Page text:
- The Protection and Stabilization of Whole Blood at Room Temperature. [JOURNAL ARTICLE]
- Biopreserv Biobank 2014 Oct; 12(5):332-336.
Preservation of biospecimens for biobanking applications traditionally involves freezing while maintaining the integrity of the product throughout multiple freeze-thaw cycles. The protection and stabilization of DNA at room temperature (RT) may eliminate the costs associated with freezer storage and reduce the maintenance costs for biobanks. However, there is a paucity of information describing the yield, purity, and integrity of DNA extracted from biospecimens stored at RT. To evaluate the yield, purity, and integrity of DNA extracted from whole blood samples stored at RT (18°C), low (-20°C), and ultra-low (-80°C) temperatures, whole blood samples from sheep and human subjects were collected, and aliquots were stored at RT (18°C), -20°C, and -80°C. Blood samples at RT were stored utilizing biostabilization technology designed to protect genomic DNA in whole blood. The quantification of the extracted DNA was determined by spectrophotometry, and the integrity was assessed following gel electrophoresis. Storage temperature did not influence the DNA yield (p=0.52); DNA yield averaged 13.6±1.2 ng/μL across all storage temperatures. However, DNA yield was influenced (p=0.04) by species. The DNA yield was not influenced by a species×storage temperature interaction (p=0.84). Among the samples stored at RT, the species, type of technology utilized, and the interaction did not influence (p>0.13) DNA yield for both DNAgard and DNAstable. The 260/280 ratio was influenced by a species×storage temperature interaction (p=0.01). Generally, the 260/280 ratios were higher (p<0.05) for human samples stored at low and ultra-low temperatures compared to sheep samples stored at similar temperatures. Ambient temperature-based technologies offer an alternative to low temperature biospecimen preservation for blood that can be utilized by biobanks to reduce freezer storage costs while maintaining the quality of the biospecimen.
- Nottingham Health Science Biobank: a Sustainable Bioresource. [JOURNAL ARTICLE]
- Biopreserv Biobank 2014 Oct; 12(5):312-316.
Nottingham Health Science Biobank (NHSB) was established in 2011 by a 3-year "pump priming" grant from the United Kingdom National Institute of Health Research. Before biobanking operations began, NHSB commissioned a financial report on the full costs of biobanking and worked with key stakeholders and external consultants to develop a business plan with the aim of achieving financial and operational sustainability. The plan included: scanning published information, telephone interviews with commercial companies, Freedom of Information Requests, dialogue with prospective customers, and a market analysis of global trends in the use of human tissue samples in research. Our financial report provided a comprehensive and structured costing template for biobanking and confirmed the absolute requirement to ensure cost-efficient processes, careful staff utilization, and maximization of sample turnover. Together with our external consultants, we developed a business model responsive to global interest in healthcare founded on i) identification of key therapeutic areas that mapped to the strengths of the NHSB; ii) a systematic approach to identifying companies operating in these therapy areas; iii) engagement with noncommercial stakeholders to agree strategically aligned sample collection with the aim of ensuring the value of our tissue resource. By adopting this systematic approach to business modelling, the NHSB has achieved sustainability after less than 3 years of operation.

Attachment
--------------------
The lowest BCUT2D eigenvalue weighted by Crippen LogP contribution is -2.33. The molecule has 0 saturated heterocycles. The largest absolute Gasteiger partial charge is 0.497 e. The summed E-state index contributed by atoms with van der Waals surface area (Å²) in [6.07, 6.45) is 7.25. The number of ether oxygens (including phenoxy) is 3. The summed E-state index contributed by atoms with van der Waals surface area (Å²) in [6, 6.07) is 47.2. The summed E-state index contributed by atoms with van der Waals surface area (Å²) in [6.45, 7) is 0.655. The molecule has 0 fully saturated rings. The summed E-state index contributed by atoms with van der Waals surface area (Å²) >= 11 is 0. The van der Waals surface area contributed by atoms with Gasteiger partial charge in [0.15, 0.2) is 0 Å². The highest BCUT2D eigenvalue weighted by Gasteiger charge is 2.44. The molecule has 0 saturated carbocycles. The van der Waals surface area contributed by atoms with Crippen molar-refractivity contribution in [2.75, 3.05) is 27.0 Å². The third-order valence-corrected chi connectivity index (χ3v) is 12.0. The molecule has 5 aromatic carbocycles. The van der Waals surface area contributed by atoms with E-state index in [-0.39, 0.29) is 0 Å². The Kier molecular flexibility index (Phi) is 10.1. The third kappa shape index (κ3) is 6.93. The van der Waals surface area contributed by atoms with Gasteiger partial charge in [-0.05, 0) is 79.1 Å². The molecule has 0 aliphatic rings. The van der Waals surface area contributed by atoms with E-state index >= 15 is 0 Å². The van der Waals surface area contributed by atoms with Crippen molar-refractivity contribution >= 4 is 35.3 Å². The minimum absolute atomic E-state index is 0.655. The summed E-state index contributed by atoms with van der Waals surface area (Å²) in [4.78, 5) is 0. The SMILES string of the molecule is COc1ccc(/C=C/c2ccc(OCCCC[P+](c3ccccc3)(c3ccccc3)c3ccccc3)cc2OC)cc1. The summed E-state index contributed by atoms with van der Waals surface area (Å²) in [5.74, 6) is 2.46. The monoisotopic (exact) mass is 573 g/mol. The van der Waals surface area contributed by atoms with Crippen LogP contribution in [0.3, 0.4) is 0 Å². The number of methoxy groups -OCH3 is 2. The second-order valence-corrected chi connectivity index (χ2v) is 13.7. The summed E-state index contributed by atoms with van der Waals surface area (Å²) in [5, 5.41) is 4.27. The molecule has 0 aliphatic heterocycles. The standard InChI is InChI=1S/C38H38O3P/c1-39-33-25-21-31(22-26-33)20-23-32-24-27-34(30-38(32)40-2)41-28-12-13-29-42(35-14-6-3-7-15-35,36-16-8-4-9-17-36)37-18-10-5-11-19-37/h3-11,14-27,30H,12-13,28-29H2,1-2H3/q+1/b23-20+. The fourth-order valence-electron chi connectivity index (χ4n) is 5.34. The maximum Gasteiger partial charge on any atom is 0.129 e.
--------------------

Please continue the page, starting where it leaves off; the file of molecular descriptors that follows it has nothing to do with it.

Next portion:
- Cross-Border Sexual Transmission of the Newly Emerging HIV-1 Clade CRF51_01B. [JOURNAL ARTICLE]
- PLoS One 2014; 9(10):e111236.
A novel HIV-1 recombinant clade (CRF51_01B) was recently identified among men who have sex with men (MSM) in Singapore. As cases of sexually transmitted HIV-1 infection increase concurrently in two socioeconomically intimate countries such as Malaysia and Singapore, cross transmission of HIV-1 between said countries is highly probable. In order to investigate the timeline for the emergence of HIV-1 CRF51_01B in Singapore and its possible introduction into Malaysia, 595 HIV-positive subjects recruited in Kuala Lumpur from 2008 to 2012 were screened. Phylogenetic relationship of 485 amplified polymerase gene sequences was determined through neighbour-joining method. Next, near-full length sequences were amplified for genomic sequences inferred to be CRF51_01B and subjected to further analysis implemented through Bayesian Markov chain Monte Carlo (MCMC) sampling and maximum likelihood methods. Based on the near full length genomes, two isolates formed a phylogenetic cluster with CRF51_01B sequences of Singapore origin, sharing identical recombination structure. Spatial and temporal information from Bayesian MCMC coalescent and maximum likelihood analysis of the protease, gp120 and gp41 genes suggest that Singapore is probably the country of origin of CRF51_01B (as early as in the mid-1990s) and featured a Malaysian who acquired the infection through heterosexual contact as host for its ancestral lineages. CRF51_01B then spread rapidly among the MSM in Singapore and Malaysia. Although the importation of CRF51_01B from Singapore to Malaysia is supported by coalescence analysis, the narrow timeframe of the transmission event indicates a closely linked epidemic. Discrepancies in the estimated divergence times suggest that CRF51_01B may have arisen through multiple recombination events from more than one parental lineage. We report the cross transmission of a novel CRF51_01B lineage between countries that involved different sexual risk groups. Understanding the cross-border transmission of HIV-1 involving sexual networks is crucial for effective intervention strategies in the region.